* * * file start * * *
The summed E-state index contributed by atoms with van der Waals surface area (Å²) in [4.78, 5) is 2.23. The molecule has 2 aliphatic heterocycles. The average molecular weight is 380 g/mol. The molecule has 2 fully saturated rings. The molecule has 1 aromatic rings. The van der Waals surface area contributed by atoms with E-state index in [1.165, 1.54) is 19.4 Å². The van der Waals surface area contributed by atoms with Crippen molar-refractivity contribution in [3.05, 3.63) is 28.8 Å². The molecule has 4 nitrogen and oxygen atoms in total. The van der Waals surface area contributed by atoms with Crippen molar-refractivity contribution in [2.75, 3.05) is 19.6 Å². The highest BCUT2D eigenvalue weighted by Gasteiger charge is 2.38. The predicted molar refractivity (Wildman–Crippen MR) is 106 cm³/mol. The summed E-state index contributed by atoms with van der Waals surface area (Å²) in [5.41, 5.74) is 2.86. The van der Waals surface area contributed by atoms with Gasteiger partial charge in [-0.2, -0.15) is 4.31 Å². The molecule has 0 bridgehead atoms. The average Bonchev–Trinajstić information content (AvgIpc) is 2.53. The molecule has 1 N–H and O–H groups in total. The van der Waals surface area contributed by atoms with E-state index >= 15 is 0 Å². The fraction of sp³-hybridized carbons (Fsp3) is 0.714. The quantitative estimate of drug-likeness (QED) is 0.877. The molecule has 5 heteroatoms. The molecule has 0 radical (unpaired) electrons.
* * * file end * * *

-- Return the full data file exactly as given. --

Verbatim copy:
The summed E-state index contributed by atoms with van der Waals surface area (Å²) in [4.78, 5) is 2.23. The molecule has 2 aliphatic heterocycles. The average molecular weight is 380 g/mol. The molecule has 2 fully saturated rings. The molecule has 1 aromatic rings. The van der Waals surface area contributed by atoms with E-state index in [1.165, 1.54) is 19.4 Å². The van der Waals surface area contributed by atoms with Crippen molar-refractivity contribution in [3.05, 3.63) is 28.8 Å². The molecule has 4 nitrogen and oxygen atoms in total. The van der Waals surface area contributed by atoms with Crippen molar-refractivity contribution in [2.75, 3.05) is 19.6 Å². The highest BCUT2D eigenvalue weighted by Gasteiger charge is 2.38. The predicted molar refractivity (Wildman–Crippen MR) is 106 cm³/mol. The summed E-state index contributed by atoms with van der Waals surface area (Å²) in [5.41, 5.74) is 2.86. The van der Waals surface area contributed by atoms with Gasteiger partial charge in [-0.2, -0.15) is 4.31 Å². The molecule has 0 bridgehead atoms. The average Bonchev–Trinajstić information content (AvgIpc) is 2.53. The molecule has 1 N–H and O–H groups in total. The van der Waals surface area contributed by atoms with E-state index >= 15 is 0 Å². The fraction of sp³-hybridized carbons (Fsp3) is 0.714. The quantitative estimate of drug-likeness (QED) is 0.877. The molecule has 5 heteroatoms. The molecule has 0 radical (unpaired) electrons.